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Proxy (Proxy, #1)
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Proxy (Proxy #1)

3.93 of 5 stars 3.93  ·  rating details  ·  4,180 ratings  ·  805 reviews
Knox was born into one of the City’s wealthiest families. A Patron, he has everything a boy could possibly want—the latest tech, the coolest clothes, and a Proxy to take all his punishments. When Knox breaks a vase, Syd is beaten. When Knox plays a practical joke, Syd is forced to haul rocks. And when Knox crashes a car, killing one of his friends, Syd is branded and sente ...more
Hardcover, 384 pages
Published June 18th 2013 by Philomel Books
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Rob Russin
My review at

Very rarely, I come across a book that manages to surprise me.

We are living in a post-Harry Potter-and-Twilight world, and "young adult fiction" has become synonymous with mediocre imitators of either series. Books for younger readers are lucrative right now, and publishers have swarmed to tales of wizard schools and supernatural romance like flies to a bloated, festering corpse. For every book that manages to find its wings and rise from the rotting carcass of these
Wendy Darling
This is fantastic joy ride of a book, with cool future tech, nuanced male protagonists (one of whom happens to be gay), good action scenes, interesting discussions of personal responsibility, and terrific twists and turns.

This full text of this review appears in The Midnight Garden. An advance copy was provided by the publisher.

Recommended for: fans of False Memory or Legend.
Khanh (Clowns, Nightmares, and Bunnies)
Actual rating: 3.5

Poor Sydney Carton. He's got a hard Knox life. Yes, I wrote this entire review just so I could work "hard Knox life" into it somehow.

Remember reading The Whipping Boy in grade school? Remember how much you hated the fact that life could be so unfair? Well, get ready to be even more bitter towards life in this YA dystopian version of it.

This has a plot, but I think it doubles as a social commentary and satire about our culture and how it is devolving. It's about consumerism, deb
This is an important book. Usually, when a gay teenage boy asks me for a book recommendation, I'm stuck giving him contemporary fiction or "issue" books if he wants a decent book with a gay character. As much as I adore "Will Grayson, Will Grayson" and "Boy Meets Boy," gay teenage boys aren't that different than straight teenage boys when it comes to reading preferences. They want a book with zombies, explosions, robots, or epic battle scenes. I get it. I like books like that too. But good luck ...more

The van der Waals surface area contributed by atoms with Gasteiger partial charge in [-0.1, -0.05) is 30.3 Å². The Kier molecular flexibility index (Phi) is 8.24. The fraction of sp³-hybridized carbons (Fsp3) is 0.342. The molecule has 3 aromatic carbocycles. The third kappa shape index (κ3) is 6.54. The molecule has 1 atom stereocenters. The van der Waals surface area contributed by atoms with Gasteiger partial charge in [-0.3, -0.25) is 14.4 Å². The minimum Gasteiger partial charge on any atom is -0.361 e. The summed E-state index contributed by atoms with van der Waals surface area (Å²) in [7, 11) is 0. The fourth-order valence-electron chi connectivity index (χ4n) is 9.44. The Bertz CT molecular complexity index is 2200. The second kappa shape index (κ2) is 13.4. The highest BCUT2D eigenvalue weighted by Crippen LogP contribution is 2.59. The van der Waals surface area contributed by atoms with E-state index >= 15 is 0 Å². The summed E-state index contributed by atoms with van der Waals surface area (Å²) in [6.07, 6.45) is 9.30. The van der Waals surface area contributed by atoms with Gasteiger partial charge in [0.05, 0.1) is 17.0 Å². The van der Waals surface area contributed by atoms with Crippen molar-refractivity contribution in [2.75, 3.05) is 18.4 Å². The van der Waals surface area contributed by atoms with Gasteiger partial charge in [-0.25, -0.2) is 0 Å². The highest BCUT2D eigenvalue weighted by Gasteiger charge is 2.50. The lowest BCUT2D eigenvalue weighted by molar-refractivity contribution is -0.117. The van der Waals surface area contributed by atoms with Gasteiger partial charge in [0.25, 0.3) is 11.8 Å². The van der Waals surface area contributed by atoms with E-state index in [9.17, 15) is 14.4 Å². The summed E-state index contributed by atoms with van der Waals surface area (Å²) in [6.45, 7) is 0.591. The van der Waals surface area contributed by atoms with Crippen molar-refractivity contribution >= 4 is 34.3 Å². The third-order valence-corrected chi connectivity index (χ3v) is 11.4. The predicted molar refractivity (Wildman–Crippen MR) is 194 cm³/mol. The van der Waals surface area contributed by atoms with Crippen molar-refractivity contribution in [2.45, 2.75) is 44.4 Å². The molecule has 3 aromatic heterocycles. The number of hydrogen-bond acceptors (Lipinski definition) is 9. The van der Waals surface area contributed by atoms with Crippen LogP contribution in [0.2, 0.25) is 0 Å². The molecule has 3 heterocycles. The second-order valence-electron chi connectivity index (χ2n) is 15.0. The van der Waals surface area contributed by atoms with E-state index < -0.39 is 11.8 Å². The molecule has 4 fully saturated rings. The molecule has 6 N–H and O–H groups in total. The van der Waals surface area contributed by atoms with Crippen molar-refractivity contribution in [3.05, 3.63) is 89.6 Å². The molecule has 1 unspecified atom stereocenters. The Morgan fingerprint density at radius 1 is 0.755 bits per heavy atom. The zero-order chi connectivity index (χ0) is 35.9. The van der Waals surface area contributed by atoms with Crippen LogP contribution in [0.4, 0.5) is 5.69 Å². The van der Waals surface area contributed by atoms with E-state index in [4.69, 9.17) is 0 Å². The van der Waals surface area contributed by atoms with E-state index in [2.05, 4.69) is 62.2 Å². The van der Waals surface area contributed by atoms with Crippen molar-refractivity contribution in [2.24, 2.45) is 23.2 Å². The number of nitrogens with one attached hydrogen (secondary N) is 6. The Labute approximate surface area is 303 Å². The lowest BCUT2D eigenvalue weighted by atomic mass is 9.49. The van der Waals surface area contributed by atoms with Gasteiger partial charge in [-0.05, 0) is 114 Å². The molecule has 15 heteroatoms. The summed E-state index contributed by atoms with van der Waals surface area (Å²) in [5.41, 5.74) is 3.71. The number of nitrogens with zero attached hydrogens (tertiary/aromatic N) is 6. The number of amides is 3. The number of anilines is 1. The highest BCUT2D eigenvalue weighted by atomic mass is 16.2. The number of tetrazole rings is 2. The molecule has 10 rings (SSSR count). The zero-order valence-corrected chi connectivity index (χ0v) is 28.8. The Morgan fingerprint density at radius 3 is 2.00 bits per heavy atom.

4.5 stars

Going along with my idea of book reproduction in my review of Speechless, Proxy would be the child of Uglies by Scott Westerfeld and Legend by Marie Lu. It blends fast-paced action with a well-fleshed futuristic world, complete with characters that are rife with wit and passion.

Knox has never felt consequences before. A Patron born into one of the City's richest families, he has access to the best technology, clothing, and parties. Every time he makes a mistake, his Proxy - Syd, a hard-
This was a disappointment. The basic idea for the book was decent, but the execution was lacking—to put it mildly.

There are various technical issues, like the unnecessary POV shifts, the paper-thin characterisation, the shallow, dull storyline, or the obvious lack of proper content editing—to just name a few.

The story peaks at around 30% and then it unceremoniously deflates. The author thought he was writing an adventure, but all he accomplished was to make the story drag and wander aimlessly.
Solid book. I really appreciated both the racial diversity and the LGBT elements present in this story! Excited to pick up the next one.
Paula Stokes
I got this from my editor friend after seeing it in the Penguin catalog, but as cool as that flap copy is up there, it only scratches the surface.